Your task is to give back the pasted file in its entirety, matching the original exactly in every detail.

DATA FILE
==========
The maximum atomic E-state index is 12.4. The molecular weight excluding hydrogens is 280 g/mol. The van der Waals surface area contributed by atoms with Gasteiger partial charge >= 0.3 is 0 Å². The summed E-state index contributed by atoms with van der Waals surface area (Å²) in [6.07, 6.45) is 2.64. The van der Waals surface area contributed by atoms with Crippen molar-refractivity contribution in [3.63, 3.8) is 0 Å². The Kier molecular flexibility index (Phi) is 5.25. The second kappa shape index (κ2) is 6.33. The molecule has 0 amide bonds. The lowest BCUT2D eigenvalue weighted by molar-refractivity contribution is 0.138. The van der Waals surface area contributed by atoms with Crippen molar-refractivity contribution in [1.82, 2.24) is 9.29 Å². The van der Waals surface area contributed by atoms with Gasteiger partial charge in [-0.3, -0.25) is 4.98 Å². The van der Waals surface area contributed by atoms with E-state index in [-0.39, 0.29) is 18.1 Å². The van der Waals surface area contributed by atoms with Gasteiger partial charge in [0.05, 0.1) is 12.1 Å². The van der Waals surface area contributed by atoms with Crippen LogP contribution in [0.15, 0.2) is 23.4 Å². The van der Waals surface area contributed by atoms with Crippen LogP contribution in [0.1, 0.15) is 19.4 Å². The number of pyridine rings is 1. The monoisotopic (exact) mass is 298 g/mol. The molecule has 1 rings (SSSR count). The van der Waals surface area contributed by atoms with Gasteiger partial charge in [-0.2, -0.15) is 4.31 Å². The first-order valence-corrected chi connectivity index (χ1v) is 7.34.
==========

The maximum atomic E-state index is 12.4. The molecular weight excluding hydrogens is 280 g/mol. The van der Waals surface area contributed by atoms with Gasteiger partial charge >= 0.3 is 0 Å². The summed E-state index contributed by atoms with van der Waals surface area (Å²) in [6.07, 6.45) is 2.64. The van der Waals surface area contributed by atoms with Crippen molar-refractivity contribution in [3.63, 3.8) is 0 Å². The Kier molecular flexibility index (Phi) is 5.25. The second kappa shape index (κ2) is 6.33. The molecule has 0 amide bonds. The lowest BCUT2D eigenvalue weighted by molar-refractivity contribution is 0.138. The van der Waals surface area contributed by atoms with Crippen molar-refractivity contribution in [1.82, 2.24) is 9.29 Å². The van der Waals surface area contributed by atoms with Gasteiger partial charge in [-0.3, -0.25) is 4.98 Å². The van der Waals surface area contributed by atoms with E-state index in [-0.39, 0.29) is 18.1 Å². The van der Waals surface area contributed by atoms with Gasteiger partial charge in [0.05, 0.1) is 12.1 Å². The van der Waals surface area contributed by atoms with Crippen LogP contribution in [0.15, 0.2) is 23.4 Å². The van der Waals surface area contributed by atoms with Crippen LogP contribution in [0.1, 0.15) is 19.4 Å². The number of pyridine rings is 1. The monoisotopic (exact) mass is 298 g/mol. The molecule has 1 rings (SSSR count). The van der Waals surface area contributed by atoms with Gasteiger partial charge in [-0.2, -0.15) is 4.31 Å². The first-order valence-corrected chi connectivity index (χ1v) is 7.34.